An impressive spiritual epic, The Keys of the Kingdom (1944) is adapted from A.J. Cronin’s novel about a Scottish missionary’s life in China by two superlative screenwriters, Joseph L. Mankiewicz (who also produced) and Nunnally Johnson. Headlined by shooting star Gregory Peck (who earned an Oscar® nod for his performance), this pluperfect example of A-picture elegance also features stunning cinematography by Arthur Miller (The Song of Bernadette) and a score from one of Hollywood’s greatest composers, Alfred Newman, available on this Twilight Time release as an isolated track.
Gregory Peck's most famous role was Atticus Finch, the stoic, honorable, wise, and courageous attorney and father in the classic 1962 film To Kill a Mockingbird, but 18 years earlier a similar part made him a star. Though playing a dedicated priest who spends his life in humble service helping those less fortunate may not be the traditional path to becoming a screen heartthrob, it worked for Peck, who became an instant sensation when the reverent religious epic The Keys of the Kingdom opened in 1944. Director John M. Stahl's adaptation of A.J. Cronin's popular novel may not be familiar to many Peck fans (despite the fact it earned Peck his first Best Actor Oscar nomination), but it remains one of the most important movies of his long and storied career.
20th Century-Fox studio chief Darryl F. Zanuck spent a lot of money on The Keys of the Kingdom, one of several religious-themed films designed to inspire a weary public during the dark days of World War II, and its sober, introspective tone and important message make it a worthwhile movie. Yet conflicts are muted and drama comes at a premium in the lyrical but dry screenplay by producer Joseph L. Mankiewicz and Nunnally Johnson. A prestige picture with a capital P, The Keys of the Kingdom boasts a strong cast, top-notch production values, and an exotic international flavor, but while such sterling components dazzle the senses, they don't stoke the emotions. Priests usually radiate passion, but Stahl's film remains strangely and frustratingly remote. It's never boring per se, it just plods amiably along, always reflecting the even temper of its main character.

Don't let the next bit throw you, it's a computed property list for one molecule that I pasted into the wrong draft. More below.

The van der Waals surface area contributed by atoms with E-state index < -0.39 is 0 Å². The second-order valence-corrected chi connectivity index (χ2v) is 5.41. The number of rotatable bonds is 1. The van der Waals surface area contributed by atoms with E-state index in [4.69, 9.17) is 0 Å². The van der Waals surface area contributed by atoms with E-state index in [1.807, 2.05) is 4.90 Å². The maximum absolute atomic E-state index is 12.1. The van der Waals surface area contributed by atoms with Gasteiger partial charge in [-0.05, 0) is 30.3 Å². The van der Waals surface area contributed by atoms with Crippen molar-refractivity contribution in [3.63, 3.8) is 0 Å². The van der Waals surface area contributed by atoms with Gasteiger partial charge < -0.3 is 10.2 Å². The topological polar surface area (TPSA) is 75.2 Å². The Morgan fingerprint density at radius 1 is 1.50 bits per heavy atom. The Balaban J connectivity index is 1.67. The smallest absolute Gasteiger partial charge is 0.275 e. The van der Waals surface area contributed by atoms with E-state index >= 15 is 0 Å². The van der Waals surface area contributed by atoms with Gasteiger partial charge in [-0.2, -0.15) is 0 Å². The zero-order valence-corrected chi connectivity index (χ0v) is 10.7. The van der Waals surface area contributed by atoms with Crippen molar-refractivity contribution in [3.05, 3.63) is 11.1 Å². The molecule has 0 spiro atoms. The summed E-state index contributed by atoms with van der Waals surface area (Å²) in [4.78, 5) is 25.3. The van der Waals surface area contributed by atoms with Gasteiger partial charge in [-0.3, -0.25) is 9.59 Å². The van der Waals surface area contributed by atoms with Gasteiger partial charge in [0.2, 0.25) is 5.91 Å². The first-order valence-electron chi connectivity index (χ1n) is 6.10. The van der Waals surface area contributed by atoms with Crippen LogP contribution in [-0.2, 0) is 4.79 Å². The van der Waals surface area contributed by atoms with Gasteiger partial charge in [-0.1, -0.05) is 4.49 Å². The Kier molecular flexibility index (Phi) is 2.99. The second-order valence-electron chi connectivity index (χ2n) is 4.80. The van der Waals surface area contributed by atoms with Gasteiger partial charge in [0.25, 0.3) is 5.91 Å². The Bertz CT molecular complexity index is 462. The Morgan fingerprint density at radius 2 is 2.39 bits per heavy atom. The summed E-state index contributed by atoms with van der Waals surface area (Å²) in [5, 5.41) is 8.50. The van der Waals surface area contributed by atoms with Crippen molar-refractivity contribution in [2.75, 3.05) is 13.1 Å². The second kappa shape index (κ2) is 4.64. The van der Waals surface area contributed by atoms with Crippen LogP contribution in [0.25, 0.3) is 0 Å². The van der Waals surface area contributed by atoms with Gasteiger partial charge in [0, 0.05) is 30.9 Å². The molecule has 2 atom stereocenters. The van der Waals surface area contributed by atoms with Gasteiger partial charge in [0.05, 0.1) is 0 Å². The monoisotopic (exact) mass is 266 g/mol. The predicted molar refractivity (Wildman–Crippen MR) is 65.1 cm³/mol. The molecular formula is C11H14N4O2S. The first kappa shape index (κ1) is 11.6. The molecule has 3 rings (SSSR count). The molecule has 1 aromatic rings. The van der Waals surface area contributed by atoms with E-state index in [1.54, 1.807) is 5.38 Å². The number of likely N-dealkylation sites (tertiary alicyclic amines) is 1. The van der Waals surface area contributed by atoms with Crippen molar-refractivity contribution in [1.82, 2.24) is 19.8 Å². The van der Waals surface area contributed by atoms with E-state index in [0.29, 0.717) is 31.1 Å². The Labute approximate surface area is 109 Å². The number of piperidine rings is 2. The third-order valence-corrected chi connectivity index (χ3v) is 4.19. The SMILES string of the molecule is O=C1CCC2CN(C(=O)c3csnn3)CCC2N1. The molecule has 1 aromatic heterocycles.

Reminiscent of Goodbye, Mr. Chips and Martin Scorsese's recent Silence (without the graphic violence), The Keys of the Kingdom chronicles in flashback the life and work of Father Francis Chisholm (Peck) over a 60-year period from 1878 to 1938. As the film opens, an elderly Chisholm awaits the judgment of a Catholic Church Monsignor (Sir Cedric Hardwicke) who's sent to evaluate Chisholm's unorthodox, occasionally rebellious practices and decide whether he should be pushed into retirement. The Monsignor begins reading Chisholm's journal, which details his difficult childhood in Scotland, early failings as a parish priest, and finally his long-term assignment in China, where he's sent by Father Hamish MacNabb (Edmund Gwenn) to develop a Catholic presence and help convert the locals in the remote province of Tai-Pan.
"It won't be an easy life or a safe one," MacNabb tells him, but he believes Chisholm has the "inquisitiveness and tenderness" to pull off the daunting task. Unlike his stuffy colleague, Angus Mealy (Vincent Price), Chisholm has no interest in climbing the church ladder and becoming a bishop. He seeks religious truth by making sacrifices, helping the poor, doing what's right, and taking the road less traveled. He initially meets resistance from the Chinese, who are suspicious of his motives, but his perseverance pays off. He builds a mission and school, heals the sick, assimilates into the culture (and learns the teachings of Confucius), clashes with a team of nuns who are sent to support him, and even weathers a civil war during his decades-long tenure, which shapes his views and widens his religious perspective.
The Keys of the Kingdom marked the first film at Fox for producer Mankiewicz, who had honed his talents mounting glossy Joan Crawford vehicles at MGM and a few years later would win unprecedented back-to-back writing and directing Oscars for A Letter to Three Wives and All About Eve. Ironically, Mankiewicz was a confirmed atheist who once quipped, "All religion is utter nonsense," yet he manages to craft a reverent production that presents a progressive look at the Catholic faith and celebrates the simple service of one devout man. (Maybe the fact that one of the supporting characters is not a believer attracted Mankiewicz to the tale.) Stahl's straightforward direction honors the material - but does nothing to bolster it - and Peck's earnest performance keeps any syrupy elements at bay. At 27, he is a striking screen presence, and though he's at his best when playing his own age, Peck does a fine job as the elder Chisholm, and the range he displays undoubtedly helped him secure his Oscar nomination. (He lost to Ray Milland's alcoholic writer in Billy Wilder's The Lost Weekend.)
In addition to Price, Gwenn, and Hardwicke, such notable actors as Thomas Mitchell, Roddy McDowell (who plays Chisholm as a boy), James Gleason, Anne Revere, and Peggy Ann Garner all contribute excellent work. Mankiewicz's wife, Rosa Stradner, also plays a key role as a rigid, arrogant Mother Superior who disapproves of Chisholm's liberal philosophy. Though her understated performance enhances the film, it did not lead to other parts, resulting in a bitterness that would torment the troubled Stradner for the rest of her life.